Р р - sounds like the "r" in "run", but it is rolled
С с - sounds like the "s" or the soft “c” in English found in words such as "see" and “cent”
У у - sounds like the hard "oo" in "boot" or "root" not soft one in “foot”
Х х - sounds like the "h" in "hello". However, this is often pronounced more like the "ch" in the Scottish "Loch" or German "Bach", or the mexican pronunciation of "x" in "Mexico"
Russian characters that don't exist in English but have equivalent English letters
Б б - equivalent to the "b" in "bat"
Г г - equivalent to the "g" in "got"
Д д - equivalent to the "d" in "dog"
З з - equivalent to the "z" in "zoo"
И и - equivalent to the "ee" in "free"
Л л - equivalent to the "l" in "love"
П п - equivalent to the "p" in "pot"
Ф ф - equivalent to the "f" in "fat"
Э э - equivalent to the "e" in "fed"
Russian sounds that don't have an equivalent letter in English
These sounds exist in English but aren't represented in written English with their own letter:
Ю ю - sounds like the English word “you”
Я я - sounds like the "ya" in "yard"
Ё ё - sounds like "yo" in "yonder"
Ж ж - Like "s" in "fusion". This is normally represented in English as “zh”, somewhat like a how an “s” is modified by a following “h” to form a “sh” sound, but using a “z”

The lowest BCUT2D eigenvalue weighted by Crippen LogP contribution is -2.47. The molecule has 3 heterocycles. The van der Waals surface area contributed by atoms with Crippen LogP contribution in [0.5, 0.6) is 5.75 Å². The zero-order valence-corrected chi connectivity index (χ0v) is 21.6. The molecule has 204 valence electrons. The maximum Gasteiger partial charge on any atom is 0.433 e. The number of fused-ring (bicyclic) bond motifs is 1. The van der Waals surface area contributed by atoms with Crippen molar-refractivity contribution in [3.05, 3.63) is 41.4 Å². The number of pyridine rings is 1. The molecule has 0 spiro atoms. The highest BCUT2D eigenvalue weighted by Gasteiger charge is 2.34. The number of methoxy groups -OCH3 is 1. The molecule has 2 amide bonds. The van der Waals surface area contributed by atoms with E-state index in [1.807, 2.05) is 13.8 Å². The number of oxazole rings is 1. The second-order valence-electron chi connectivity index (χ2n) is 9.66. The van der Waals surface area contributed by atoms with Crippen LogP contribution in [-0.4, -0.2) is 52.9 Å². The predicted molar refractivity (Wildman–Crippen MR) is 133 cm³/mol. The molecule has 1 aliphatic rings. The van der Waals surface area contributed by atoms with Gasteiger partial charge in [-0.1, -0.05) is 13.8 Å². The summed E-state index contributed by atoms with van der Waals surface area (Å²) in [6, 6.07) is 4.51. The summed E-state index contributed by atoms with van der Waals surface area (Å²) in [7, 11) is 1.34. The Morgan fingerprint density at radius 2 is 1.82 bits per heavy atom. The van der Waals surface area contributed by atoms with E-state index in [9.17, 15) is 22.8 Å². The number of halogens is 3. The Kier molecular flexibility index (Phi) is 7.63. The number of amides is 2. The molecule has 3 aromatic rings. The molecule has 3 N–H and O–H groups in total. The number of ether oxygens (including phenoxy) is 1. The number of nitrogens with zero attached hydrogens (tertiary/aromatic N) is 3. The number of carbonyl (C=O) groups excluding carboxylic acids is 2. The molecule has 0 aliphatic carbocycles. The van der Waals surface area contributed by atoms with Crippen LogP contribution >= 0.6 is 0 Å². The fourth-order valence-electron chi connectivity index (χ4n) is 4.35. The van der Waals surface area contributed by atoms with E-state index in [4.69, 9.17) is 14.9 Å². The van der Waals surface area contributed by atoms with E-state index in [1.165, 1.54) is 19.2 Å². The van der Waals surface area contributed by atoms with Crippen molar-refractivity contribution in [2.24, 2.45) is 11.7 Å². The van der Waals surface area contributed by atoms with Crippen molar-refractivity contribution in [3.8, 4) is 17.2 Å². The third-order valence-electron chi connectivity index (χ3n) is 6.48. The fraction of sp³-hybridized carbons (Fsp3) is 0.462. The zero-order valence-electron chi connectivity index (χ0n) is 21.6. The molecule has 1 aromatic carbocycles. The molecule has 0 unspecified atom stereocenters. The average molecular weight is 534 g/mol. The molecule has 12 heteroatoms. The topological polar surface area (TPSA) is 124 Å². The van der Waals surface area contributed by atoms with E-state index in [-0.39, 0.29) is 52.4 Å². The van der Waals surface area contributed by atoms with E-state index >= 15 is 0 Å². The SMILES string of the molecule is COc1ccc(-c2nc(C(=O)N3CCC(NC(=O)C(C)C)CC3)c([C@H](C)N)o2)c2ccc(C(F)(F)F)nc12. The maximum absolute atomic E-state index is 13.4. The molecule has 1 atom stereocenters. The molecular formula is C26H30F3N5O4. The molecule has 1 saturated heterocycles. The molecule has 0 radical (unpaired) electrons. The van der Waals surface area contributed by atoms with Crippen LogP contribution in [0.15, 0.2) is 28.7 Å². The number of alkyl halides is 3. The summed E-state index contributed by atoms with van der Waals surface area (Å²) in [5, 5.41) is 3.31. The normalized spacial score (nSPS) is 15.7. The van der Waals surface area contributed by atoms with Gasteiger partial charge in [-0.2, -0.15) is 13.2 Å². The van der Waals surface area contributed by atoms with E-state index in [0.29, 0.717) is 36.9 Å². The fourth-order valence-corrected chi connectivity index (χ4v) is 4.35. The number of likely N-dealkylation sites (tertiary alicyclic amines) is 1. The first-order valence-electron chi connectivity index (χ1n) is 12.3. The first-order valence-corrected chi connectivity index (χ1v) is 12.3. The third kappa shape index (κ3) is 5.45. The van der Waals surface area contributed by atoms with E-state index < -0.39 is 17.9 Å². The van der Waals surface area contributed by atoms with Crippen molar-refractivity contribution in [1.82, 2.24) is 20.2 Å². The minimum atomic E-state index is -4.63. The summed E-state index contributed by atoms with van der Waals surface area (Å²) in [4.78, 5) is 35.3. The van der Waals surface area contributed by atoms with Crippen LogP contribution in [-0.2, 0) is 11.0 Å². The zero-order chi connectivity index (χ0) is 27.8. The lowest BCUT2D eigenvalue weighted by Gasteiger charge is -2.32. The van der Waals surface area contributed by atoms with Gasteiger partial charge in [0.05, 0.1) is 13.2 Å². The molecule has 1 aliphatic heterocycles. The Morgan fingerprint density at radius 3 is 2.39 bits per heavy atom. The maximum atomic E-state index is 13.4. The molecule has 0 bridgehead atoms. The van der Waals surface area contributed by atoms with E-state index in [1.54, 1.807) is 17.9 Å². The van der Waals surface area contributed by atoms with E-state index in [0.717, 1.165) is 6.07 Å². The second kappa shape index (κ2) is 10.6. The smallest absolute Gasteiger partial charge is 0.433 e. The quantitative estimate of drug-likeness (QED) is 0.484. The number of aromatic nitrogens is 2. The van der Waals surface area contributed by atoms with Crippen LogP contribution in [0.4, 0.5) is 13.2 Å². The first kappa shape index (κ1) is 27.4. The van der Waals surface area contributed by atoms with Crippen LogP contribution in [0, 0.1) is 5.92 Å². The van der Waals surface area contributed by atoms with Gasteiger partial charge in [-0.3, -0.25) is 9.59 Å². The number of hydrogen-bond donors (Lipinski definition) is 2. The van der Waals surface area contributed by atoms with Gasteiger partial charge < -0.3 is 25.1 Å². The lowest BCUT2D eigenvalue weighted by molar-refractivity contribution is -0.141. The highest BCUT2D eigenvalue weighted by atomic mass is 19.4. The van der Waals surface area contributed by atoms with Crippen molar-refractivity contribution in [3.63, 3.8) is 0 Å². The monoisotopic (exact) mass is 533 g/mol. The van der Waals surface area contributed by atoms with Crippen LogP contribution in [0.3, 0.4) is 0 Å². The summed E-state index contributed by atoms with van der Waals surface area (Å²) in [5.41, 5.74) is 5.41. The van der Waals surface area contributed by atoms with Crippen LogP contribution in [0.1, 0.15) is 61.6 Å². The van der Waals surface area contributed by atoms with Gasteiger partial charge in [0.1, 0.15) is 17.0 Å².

Ц ц - like the "ts" sound in "sits" or "its"
Ч ч - sounds like the "ch" in "chirp" or "chip"
Ш ш - sounds like the "sh" in shin
Щ щ - the pronunciation of this letter is similar to Ш (“sh”) above, however it differs in where the tongue placed. It is palatalised meaning that the tongue is raised towards the hard palate, similar to the positioning of the tongue when making a “ch” sound in English, but while making a “sh” sound instead. There is a good discussion of this pronunciation here
Ы ы - like the short "i" sound in "bit"
Й й - This letter is used to form diphthongs. So "oй" is like the "oy" in "toy" or "boy"
These letters have no sound on their own, but are still considered letters. They are used to modify the letter preceding them:
Ъ ъ - The hard sign. This symbol is rarely used in modern Russian but it indicates a slight pause between syllables. It is only used before the letters "я", "е", "ё", and "ю"
Ь ь - The 'Soft Sign' softens the letter preceding it. Think of the "p" sound in the word "pew". (Try inflecting a very slight "y" sound onto the letter before it.)